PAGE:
NABIL ELARABY (Egypt) introduced the draft resolution on the Syrian Golan (document A/50/L.38). He stressed the need to end the Israeli occupation of all territories occupied since 1967, put an end to the arms race and improve the standard of living in the region, thereby laying the foundation for peace. Peace could only be successful if it covered all of the aspects of relations among countries in the Middle East. Natural economic relations could not flourish under conditions of occupation. A just and lasting peace would be the greatest guarantor of security of the region. Egypt was calling for the establishment of a nuclear-free zone in the Middle East, an objective supported by the international community as a whole. Unfortunately, no progress had been made in that area, he said, because Israel was refusing to negotiate the matter in a multilateral context.

He hailed the positive developments in the peace process, adding that difficulties remained. The Israeli Prime Minister had recently been assassinated by Israeli terrorists, reminding all that those opposed to peace would use all forms of violence to achieve their goals and must be stopped. Respect for peace meant that all parties must abide by their international commitments. He called on Israel to abide by its commitments and show a more positive spirit towards Syria and Lebanon. The best response to those who tried to assassinate peace was to establish peace as quickly as possible.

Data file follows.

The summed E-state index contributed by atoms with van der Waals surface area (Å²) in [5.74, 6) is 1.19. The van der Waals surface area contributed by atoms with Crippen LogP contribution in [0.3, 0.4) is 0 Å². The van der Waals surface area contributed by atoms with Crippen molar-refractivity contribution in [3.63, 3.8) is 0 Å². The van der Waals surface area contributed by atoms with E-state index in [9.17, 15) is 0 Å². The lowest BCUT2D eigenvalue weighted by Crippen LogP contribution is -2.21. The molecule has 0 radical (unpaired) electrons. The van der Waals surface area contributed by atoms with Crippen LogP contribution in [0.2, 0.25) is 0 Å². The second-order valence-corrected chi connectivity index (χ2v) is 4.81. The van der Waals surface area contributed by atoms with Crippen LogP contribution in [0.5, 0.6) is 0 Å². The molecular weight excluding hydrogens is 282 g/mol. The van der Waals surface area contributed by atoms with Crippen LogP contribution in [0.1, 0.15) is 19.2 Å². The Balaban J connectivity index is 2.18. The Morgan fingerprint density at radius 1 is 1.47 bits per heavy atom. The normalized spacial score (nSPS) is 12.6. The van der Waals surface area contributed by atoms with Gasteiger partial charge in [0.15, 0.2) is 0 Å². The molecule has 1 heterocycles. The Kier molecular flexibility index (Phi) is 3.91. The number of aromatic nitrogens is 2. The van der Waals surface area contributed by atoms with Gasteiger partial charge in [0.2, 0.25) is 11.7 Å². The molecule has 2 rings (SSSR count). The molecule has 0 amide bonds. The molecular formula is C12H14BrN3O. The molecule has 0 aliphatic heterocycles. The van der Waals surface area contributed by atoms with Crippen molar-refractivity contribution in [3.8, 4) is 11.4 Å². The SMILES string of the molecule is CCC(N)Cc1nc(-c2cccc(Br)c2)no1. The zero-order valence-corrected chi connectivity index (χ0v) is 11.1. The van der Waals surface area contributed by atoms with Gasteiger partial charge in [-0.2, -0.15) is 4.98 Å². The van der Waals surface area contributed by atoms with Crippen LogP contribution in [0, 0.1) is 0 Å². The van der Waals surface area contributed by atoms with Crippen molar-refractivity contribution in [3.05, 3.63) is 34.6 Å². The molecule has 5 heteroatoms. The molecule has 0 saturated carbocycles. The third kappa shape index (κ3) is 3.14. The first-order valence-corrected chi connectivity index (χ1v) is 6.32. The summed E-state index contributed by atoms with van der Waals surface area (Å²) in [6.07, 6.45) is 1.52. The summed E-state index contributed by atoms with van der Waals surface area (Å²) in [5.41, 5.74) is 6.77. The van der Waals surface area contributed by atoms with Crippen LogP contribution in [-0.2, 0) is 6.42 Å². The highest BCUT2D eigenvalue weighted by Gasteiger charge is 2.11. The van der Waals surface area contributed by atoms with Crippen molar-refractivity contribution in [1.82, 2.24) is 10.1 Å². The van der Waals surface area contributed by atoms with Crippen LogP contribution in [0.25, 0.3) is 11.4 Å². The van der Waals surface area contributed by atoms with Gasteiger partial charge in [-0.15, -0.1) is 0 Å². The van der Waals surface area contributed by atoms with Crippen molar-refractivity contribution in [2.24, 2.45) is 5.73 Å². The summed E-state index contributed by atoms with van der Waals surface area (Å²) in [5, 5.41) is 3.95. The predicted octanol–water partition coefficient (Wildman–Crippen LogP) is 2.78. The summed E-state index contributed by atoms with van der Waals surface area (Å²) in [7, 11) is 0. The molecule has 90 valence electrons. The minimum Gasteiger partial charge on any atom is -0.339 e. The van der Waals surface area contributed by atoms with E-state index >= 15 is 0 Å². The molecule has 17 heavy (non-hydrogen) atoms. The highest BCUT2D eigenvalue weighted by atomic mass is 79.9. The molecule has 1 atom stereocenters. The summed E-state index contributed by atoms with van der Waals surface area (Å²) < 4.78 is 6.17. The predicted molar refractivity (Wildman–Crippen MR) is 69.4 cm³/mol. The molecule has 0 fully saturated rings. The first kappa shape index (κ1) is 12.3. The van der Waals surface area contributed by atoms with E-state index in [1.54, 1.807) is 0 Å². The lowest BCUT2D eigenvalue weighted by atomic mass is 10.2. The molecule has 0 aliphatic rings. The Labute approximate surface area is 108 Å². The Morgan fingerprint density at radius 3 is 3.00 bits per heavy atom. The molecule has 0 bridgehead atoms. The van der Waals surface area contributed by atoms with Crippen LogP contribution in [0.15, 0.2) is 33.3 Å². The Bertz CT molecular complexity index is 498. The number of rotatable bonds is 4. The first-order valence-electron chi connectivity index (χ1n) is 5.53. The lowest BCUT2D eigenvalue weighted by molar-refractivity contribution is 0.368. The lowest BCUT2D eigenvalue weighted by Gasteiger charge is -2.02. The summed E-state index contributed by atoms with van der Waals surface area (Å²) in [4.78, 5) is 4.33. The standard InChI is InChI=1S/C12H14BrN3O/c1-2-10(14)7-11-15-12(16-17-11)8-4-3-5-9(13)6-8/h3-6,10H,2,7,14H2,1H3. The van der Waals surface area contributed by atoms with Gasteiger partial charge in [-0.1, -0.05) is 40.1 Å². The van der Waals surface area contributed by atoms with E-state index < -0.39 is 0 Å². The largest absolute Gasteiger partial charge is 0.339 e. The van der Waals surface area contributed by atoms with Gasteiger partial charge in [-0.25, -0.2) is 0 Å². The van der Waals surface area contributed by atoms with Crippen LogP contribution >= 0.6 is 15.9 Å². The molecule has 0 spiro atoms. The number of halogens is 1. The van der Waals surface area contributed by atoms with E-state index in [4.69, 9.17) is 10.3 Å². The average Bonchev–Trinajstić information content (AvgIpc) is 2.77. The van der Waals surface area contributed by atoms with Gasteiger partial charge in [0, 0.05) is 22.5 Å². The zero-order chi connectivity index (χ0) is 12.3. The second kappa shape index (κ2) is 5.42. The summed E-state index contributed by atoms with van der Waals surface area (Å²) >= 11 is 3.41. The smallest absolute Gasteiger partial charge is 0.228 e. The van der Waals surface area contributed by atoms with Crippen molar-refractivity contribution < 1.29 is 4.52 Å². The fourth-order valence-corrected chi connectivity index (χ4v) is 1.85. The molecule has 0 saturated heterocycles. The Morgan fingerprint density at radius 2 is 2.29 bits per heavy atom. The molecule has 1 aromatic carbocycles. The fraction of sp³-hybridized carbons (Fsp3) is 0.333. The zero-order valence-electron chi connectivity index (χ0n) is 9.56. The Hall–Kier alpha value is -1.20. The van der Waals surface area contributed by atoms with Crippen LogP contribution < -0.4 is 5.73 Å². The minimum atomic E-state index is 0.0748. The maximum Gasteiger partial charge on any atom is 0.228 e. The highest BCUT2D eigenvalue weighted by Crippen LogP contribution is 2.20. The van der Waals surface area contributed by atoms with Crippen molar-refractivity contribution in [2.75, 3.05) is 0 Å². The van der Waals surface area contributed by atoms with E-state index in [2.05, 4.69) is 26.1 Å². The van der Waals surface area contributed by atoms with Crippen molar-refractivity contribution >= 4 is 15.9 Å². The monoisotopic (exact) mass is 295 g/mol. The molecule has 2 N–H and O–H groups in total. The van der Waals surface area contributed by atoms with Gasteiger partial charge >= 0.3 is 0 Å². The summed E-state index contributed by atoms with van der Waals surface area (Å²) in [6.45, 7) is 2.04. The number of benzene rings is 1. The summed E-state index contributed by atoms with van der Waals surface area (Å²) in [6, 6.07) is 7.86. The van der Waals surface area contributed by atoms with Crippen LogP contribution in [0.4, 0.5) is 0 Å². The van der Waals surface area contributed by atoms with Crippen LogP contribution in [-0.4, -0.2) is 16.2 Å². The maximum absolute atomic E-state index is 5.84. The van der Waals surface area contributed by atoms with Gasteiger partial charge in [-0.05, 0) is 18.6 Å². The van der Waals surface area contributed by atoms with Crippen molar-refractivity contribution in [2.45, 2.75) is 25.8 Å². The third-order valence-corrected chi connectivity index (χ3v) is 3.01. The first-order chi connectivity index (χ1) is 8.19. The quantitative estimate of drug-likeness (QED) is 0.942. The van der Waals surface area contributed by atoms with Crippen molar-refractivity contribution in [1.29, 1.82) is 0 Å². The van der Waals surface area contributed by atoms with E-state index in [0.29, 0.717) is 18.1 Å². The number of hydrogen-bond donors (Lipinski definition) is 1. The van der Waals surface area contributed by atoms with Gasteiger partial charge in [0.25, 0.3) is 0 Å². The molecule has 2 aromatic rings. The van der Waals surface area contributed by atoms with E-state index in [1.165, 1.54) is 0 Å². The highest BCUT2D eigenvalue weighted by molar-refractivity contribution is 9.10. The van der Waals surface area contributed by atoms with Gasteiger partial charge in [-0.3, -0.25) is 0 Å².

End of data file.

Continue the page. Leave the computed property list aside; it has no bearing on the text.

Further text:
Statements Made

AHMED MOHAMED YOUSIF AL-DOSARI (Bahrain) said for peace in the Middle East, a just, lasting and comprehensive settlement of the Arab-Israeli conflict was essential. A truncated peace was not sustainable. Reviewing the history of the peace process, he added that optimism was in the offing and had to prevail. He decried the continuing Israeli practice of settlements in order to change the demography of the area. It was unfortunate that no progress had been made on the Syrian track of the peace process, he continued. Bahrain reaffirmed its support for the position of Syria. It stressed the importance of maintaining the sovereignty and territorial integrity of Lebanon and called on Israel to withdraw its forces from Lebanon. Furthermore, it called on Israel to join the Treaty on the Non-Proliferation of Nuclear Weapons (NPT) as that would be a step on the road to confidence-building.

GAD YAACOBI (Israel) said that despite the pain of the assassination of Prime Minister Yitzhak Rabin, the people of Israel and the Government of Prime Minister Peres were determined to push forward to achieve a comprehensive regional peace. "We will not allow terrorists from any quarter to stop the peace process. This is our commitment."